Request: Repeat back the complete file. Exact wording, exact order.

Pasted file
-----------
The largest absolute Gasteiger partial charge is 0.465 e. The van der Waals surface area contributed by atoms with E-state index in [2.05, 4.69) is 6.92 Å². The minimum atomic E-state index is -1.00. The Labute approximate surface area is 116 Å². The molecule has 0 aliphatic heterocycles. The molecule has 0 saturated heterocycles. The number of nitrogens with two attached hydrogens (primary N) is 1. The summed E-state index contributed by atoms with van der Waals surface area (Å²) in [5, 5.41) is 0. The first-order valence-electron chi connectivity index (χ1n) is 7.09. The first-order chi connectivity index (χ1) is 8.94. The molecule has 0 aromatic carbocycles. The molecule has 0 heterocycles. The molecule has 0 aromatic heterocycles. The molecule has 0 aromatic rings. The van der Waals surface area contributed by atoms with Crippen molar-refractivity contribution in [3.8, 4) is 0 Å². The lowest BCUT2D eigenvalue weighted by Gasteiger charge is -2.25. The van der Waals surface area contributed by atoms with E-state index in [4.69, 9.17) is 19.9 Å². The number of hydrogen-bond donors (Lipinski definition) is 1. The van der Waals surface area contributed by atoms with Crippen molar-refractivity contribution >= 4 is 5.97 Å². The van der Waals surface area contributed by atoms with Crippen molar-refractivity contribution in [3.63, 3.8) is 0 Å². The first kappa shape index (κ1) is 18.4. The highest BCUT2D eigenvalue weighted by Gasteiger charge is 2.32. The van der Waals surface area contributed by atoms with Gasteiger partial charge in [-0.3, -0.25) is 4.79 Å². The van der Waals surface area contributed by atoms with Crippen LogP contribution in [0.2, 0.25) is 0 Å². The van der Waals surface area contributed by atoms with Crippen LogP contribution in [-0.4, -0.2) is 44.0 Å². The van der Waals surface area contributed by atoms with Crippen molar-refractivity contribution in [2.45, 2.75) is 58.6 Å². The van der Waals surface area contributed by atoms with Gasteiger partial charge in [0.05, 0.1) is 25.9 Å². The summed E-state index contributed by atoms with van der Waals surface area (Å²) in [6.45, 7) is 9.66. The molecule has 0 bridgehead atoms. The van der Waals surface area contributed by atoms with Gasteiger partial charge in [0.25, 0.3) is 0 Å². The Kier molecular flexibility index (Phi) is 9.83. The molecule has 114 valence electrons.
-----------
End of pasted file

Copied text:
The largest absolute Gasteiger partial charge is 0.465 e. The van der Waals surface area contributed by atoms with E-state index in [2.05, 4.69) is 6.92 Å². The minimum atomic E-state index is -1.00. The Labute approximate surface area is 116 Å². The molecule has 0 aliphatic heterocycles. The molecule has 0 saturated heterocycles. The number of nitrogens with two attached hydrogens (primary N) is 1. The summed E-state index contributed by atoms with van der Waals surface area (Å²) in [5, 5.41) is 0. The first-order valence-electron chi connectivity index (χ1n) is 7.09. The first-order chi connectivity index (χ1) is 8.94. The molecule has 0 aromatic carbocycles. The molecule has 0 heterocycles. The molecule has 0 aromatic heterocycles. The molecule has 0 aromatic rings. The van der Waals surface area contributed by atoms with Crippen molar-refractivity contribution in [3.8, 4) is 0 Å². The lowest BCUT2D eigenvalue weighted by Gasteiger charge is -2.25. The van der Waals surface area contributed by atoms with E-state index in [4.69, 9.17) is 19.9 Å². The number of hydrogen-bond donors (Lipinski definition) is 1. The van der Waals surface area contributed by atoms with Crippen molar-refractivity contribution >= 4 is 5.97 Å². The van der Waals surface area contributed by atoms with Crippen molar-refractivity contribution in [3.63, 3.8) is 0 Å². The first kappa shape index (κ1) is 18.4. The highest BCUT2D eigenvalue weighted by Gasteiger charge is 2.32. The van der Waals surface area contributed by atoms with Gasteiger partial charge in [-0.3, -0.25) is 4.79 Å². The van der Waals surface area contributed by atoms with Crippen LogP contribution in [0.2, 0.25) is 0 Å². The van der Waals surface area contributed by atoms with Crippen LogP contribution in [-0.4, -0.2) is 44.0 Å². The van der Waals surface area contributed by atoms with Crippen molar-refractivity contribution in [2.45, 2.75) is 58.6 Å². The van der Waals surface area contributed by atoms with Gasteiger partial charge in [0.05, 0.1) is 25.9 Å². The summed E-state index contributed by atoms with van der Waals surface area (Å²) in [6.45, 7) is 9.66. The molecule has 0 bridgehead atoms. The van der Waals surface area contributed by atoms with Gasteiger partial charge in [0.25, 0.3) is 0 Å². The Kier molecular flexibility index (Phi) is 9.83. The molecule has 114 valence electrons.